SAVING CAN SAVE YOU FROM
BY MARK TAYLOR
If you haven't been stranded in Antarctica for the last six months, you're probably aware that the San Francisco area experienced a major earthquake last October. I have been employed for several years as a salesman for an ST dealer located about 100 miles north of the epicenter of the quake--we were pretty shaken up but experienced no major damage.
Well, I don't know what seismic radiation drifted up our way after the earthquake but I had five people come into the store the following week with data disks that they could not access and for which they had no backup. In most cases it was while trying (too late) to make a backup that they discovered that the disk or some particular file (always an important one) was no longer readable.
After helping the fifth person to recover lost data, I decided to write this article to prevent others from ever finding themselves in this position. While there are both commercial and public-domain programs that might repair your disk, exercising some basic principles of computing storage is a much better safeguard against that inevitable day when a disk dies.
10 Steps to Healthier Data
Disks do die! They die because they are old; they die because they are worn out; they die because they get dirty; they die because of poor media (you bought them at a flea market for 50 cents each); they die because the computer got confused or the disk drive was out of whack and wrote some garbage onto the disk. Least of all, they die because you had a power surge or failure while accessing the disk. Remember, the question is not if, but when.
Following are some basic principles that will prevent the loss of your valuable information:
1. Clean your drive heads regularly. A speck of dirt can land on an unused track of a disk, go unnoticed, then transfer itself to your drive head and proceed to wipe out a few disks, or redeposit itself on a very important track of some other disk. Head-cleaning kits cost only about $10 and are good for up to 30 cleanings.
Clean your heads every three to six months if you're an average user. Once a month is about right if you're a daily user, if you work in a dusty or smoky environment or if you receive a lot of disks from non-commercial sources outside your control (e.g. swapping with friends, public domain from clubs, etc.). Anytime you get a read-write error more than once, the first thing to do is clean your drive heads.
2. Save your work every 20 to 30 minutes, especially if it can't be easily re-created. It never seems to fail that during a period of intense concentration, two hours and three pages later, I forget to save and then it happens: the system crashes! WordPerfect has a unique feature that lets you set a time period for an auto-save. Most people set this for 10-15 minutes.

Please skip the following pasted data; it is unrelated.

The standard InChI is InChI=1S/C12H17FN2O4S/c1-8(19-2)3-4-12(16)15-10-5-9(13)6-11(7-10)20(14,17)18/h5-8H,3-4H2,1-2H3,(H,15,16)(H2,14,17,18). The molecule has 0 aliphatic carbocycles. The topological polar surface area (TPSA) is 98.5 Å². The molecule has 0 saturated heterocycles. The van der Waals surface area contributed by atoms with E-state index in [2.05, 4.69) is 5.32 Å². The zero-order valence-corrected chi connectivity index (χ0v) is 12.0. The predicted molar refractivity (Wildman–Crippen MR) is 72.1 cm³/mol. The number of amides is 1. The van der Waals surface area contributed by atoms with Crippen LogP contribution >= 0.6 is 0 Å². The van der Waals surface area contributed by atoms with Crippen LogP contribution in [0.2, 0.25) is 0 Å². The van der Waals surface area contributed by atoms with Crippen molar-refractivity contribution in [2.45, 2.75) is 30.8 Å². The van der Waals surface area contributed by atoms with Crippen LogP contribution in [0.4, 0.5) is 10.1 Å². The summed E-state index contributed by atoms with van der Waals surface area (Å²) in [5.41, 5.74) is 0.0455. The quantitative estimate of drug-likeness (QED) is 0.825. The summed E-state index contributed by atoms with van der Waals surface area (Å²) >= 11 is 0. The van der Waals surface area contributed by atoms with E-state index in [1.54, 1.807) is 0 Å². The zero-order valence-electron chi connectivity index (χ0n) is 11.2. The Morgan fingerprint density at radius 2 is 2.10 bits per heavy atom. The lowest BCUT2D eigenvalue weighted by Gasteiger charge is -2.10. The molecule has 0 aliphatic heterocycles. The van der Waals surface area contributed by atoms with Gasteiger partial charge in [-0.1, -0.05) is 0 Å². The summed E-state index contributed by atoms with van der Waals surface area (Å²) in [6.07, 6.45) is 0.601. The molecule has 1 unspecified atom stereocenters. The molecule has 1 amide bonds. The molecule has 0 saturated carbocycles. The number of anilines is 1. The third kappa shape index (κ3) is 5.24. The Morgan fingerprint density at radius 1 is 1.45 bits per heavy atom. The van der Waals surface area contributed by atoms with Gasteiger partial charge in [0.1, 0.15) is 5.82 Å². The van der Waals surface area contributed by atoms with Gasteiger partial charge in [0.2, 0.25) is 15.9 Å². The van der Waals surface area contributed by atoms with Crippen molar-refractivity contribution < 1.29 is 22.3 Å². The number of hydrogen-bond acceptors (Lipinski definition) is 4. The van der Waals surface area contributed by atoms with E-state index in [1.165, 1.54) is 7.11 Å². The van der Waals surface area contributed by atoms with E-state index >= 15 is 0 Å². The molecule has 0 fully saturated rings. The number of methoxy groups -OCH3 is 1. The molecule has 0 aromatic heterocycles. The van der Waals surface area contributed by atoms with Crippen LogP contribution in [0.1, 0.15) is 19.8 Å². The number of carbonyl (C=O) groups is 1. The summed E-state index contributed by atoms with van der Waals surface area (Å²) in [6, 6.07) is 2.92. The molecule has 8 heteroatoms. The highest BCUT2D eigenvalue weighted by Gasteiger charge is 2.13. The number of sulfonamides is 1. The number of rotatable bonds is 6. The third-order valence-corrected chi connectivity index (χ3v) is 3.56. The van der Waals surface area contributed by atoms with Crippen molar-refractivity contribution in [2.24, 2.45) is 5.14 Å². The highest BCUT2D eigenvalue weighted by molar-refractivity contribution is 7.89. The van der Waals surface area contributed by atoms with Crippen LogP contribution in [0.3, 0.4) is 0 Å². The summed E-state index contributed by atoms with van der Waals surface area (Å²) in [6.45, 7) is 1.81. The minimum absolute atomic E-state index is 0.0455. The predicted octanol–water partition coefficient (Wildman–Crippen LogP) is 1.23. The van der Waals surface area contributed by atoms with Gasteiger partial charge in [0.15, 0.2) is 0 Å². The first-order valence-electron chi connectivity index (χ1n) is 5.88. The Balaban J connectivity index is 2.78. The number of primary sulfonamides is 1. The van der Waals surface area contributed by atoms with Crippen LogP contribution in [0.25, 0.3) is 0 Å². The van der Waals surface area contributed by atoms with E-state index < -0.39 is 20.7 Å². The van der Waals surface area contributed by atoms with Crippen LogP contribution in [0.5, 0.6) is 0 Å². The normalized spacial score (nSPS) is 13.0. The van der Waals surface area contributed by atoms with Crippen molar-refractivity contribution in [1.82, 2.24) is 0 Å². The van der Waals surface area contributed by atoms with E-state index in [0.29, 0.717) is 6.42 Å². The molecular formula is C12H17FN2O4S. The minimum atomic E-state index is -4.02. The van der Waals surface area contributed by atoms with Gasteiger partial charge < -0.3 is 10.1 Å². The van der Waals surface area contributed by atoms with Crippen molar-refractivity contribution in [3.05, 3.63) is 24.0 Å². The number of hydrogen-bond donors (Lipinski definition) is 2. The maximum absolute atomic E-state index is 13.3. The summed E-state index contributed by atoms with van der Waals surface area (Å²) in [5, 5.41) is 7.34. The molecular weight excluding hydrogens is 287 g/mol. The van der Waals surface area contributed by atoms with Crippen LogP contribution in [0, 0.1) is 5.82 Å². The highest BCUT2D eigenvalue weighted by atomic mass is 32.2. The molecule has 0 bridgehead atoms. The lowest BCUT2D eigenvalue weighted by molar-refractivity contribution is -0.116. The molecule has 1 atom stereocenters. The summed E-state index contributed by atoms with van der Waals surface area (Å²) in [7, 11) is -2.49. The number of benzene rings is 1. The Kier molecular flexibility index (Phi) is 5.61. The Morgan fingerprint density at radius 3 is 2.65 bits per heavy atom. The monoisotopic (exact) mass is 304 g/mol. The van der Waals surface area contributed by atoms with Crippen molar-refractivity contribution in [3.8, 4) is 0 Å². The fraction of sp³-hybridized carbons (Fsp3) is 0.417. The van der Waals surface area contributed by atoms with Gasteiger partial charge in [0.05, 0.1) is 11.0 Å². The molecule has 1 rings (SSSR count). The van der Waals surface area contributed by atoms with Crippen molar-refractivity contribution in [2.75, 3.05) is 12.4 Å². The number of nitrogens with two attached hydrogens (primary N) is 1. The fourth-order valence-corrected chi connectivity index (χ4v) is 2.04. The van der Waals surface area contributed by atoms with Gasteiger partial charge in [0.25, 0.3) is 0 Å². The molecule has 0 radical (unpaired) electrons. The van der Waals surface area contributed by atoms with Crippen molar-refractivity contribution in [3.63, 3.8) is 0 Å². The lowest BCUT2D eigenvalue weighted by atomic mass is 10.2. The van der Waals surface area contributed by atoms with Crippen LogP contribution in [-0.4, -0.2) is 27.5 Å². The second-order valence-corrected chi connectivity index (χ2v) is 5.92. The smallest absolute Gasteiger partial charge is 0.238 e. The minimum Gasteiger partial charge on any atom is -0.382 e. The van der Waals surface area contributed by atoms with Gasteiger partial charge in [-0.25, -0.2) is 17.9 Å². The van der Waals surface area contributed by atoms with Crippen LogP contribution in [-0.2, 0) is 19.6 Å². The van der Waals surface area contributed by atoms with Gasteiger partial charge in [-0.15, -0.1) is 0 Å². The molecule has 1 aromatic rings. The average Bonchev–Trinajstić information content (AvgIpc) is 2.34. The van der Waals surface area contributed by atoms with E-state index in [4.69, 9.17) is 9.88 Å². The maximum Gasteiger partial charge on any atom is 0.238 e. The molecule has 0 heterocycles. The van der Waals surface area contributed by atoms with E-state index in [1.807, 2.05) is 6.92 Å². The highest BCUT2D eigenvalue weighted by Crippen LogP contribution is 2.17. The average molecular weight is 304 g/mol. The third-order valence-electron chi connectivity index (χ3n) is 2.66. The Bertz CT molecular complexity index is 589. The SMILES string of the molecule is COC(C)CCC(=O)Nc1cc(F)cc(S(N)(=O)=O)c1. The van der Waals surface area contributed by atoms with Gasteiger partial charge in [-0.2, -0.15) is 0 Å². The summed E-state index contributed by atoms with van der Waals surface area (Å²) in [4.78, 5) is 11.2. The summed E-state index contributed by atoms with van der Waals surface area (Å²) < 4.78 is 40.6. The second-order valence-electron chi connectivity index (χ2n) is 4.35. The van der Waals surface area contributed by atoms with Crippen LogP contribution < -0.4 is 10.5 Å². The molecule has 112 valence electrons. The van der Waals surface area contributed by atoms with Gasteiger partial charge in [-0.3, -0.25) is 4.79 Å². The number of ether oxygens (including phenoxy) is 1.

3. Save your work twice on two separate floppies, or once to your hard disk and once to a floppy without waiting until you quit back to the Desktop. This cannot be emphasized too much. It guarantees that you'll have an immediate backup to everything you do. If you have only one drive, merely save on your original disk, then take it out of the drive and put in your backup and save your file again, then put the original disk back in.
If you have two drives or a hard drive, save to the first one, then click on "Save as..." and change the drive identifier (most easily done with Universal Item Selector or the new Atari Rainbow TOS), make sure the title and subdirectory (folder) are correct and save again. I don't do two saves every single time, but I do it at least once an hour, or especially if I have made many significant changes and certainly before I quit the program.
4. Store one recent backup of a long term project in a remote location. There was a story in the local papers a couple of years ago about a man who had been working on his doctoral thesis for five years and was almost ready to submit it. His house, unfortunately, burned to the ground, and along with it, all of his backup disks and a hard copy of his thesis. The man stated he could not reconstruct it as his notes and research files were burned also. The lesson to be learned: keep a spare copy at the office, at a friend or relative's house or in a safe-deposit box.